Speech recognition comes of age to give offshoring a run for its money

Speech recognition technology combined with a self-service element could help stem the flow of UK call centre activity heading overseas, according to Datamonitor.

A while ago, the analyst predicted that speech-enabled self-service technology would compete with offshore contact center customer service agents.

Following news that Lloyds TSB will no longer direct customer service calls to Mumbai, thanks to the introduction of an automated service, it looks like Datamonitor's prophecy has come true.

Speech recognition was once viewed as a futuristic, science fiction-esque technology, according to Datamonitor. But advancements in technology combined with increased CPU performance and lower hardware costs means that speech recognition is now commercially viable for organisations.

A contact centre in an offshore location, such as India, can reduce business overheads by up to 35 per cent per transaction, according to Datamonitor.

In contrast, however, a call dealt with using speech automation costs approximately 15 per cent to 25 per cent of the cost of a call handled by an agent in India.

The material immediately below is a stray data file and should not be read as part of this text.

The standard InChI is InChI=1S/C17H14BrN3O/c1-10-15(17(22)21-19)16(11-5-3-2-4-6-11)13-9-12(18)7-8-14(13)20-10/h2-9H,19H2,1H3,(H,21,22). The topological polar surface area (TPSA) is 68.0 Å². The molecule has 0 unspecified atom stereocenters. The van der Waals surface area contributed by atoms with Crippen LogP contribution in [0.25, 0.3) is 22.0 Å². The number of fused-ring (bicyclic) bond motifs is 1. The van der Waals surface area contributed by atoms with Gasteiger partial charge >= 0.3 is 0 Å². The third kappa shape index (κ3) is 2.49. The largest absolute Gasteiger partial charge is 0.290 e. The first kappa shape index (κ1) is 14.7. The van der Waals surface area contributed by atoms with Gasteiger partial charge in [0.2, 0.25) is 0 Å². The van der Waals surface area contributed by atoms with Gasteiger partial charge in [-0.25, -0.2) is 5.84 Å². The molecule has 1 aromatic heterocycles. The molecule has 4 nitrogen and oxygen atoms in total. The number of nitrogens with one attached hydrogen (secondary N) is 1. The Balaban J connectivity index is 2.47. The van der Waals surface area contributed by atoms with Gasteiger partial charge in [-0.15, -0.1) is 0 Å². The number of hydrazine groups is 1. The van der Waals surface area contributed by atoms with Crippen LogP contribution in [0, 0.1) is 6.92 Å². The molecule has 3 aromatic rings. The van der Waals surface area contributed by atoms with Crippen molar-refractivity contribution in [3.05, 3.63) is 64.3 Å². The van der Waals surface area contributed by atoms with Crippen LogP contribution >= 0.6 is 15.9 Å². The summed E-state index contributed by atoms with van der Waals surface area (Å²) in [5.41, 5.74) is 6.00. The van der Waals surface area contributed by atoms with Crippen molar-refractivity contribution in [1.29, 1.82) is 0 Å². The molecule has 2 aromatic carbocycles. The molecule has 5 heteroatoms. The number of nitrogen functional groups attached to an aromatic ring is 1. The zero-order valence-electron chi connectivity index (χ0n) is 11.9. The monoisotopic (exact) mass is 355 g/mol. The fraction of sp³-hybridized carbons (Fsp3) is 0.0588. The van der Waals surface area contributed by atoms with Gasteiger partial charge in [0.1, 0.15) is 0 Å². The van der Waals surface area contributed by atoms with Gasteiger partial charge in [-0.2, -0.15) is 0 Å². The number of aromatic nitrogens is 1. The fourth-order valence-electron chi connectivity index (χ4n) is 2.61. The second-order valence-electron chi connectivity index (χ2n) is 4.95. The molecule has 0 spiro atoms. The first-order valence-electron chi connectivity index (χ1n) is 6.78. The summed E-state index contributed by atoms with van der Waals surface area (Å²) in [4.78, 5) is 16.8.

And, if the savings estimated by the analyst ring true, it won't be long before other UK players follow suit and realise that they can reduce costs and keep customers happy by ensuring calls are still dealt with locally.

"As we roll out the tape over the next several years, cost pressures and globalisation will undoubtedly continue to create strong tailwinds for offshoring, said Daniel Hong, lead analyst of voice business research at Datamonitor.

"However, speech self-service will also proliferate and in many instances compete with offshoring as companies scramble to assemble the optimal blend of automation and agents for customer care."

But Hong also exercised caution in hailing speech recognition as a panacea for offshoring, instead he acknowledged that it won't be the right model for everyone.

"It is important to note that increased reliance on speech will not supplant the need for offshore contact centres for a lot of companies, rather the technology will serve as an adjunct to offshore operations as these companies look to improve customer interaction in a cost effective manner," he said.

Maggie Holland

Maggie has been a journalist since 1999, starting her career as an editorial assistant on then-weekly magazine Computing, before working her way up to senior reporter level. In 2006, just weeks before ITPro was launched, Maggie joined Dennis Publishing as a reporter. Having worked her way up to editor of ITPro, she was appointed group editor of CloudPro and ITPro in April 2012. She became the editorial director and took responsibility for ChannelPro, in 2016.

Her areas of particular interest, aside from cloud, include management and C-level issues, the business value of technology, green and environmental issues and careers to name but a few.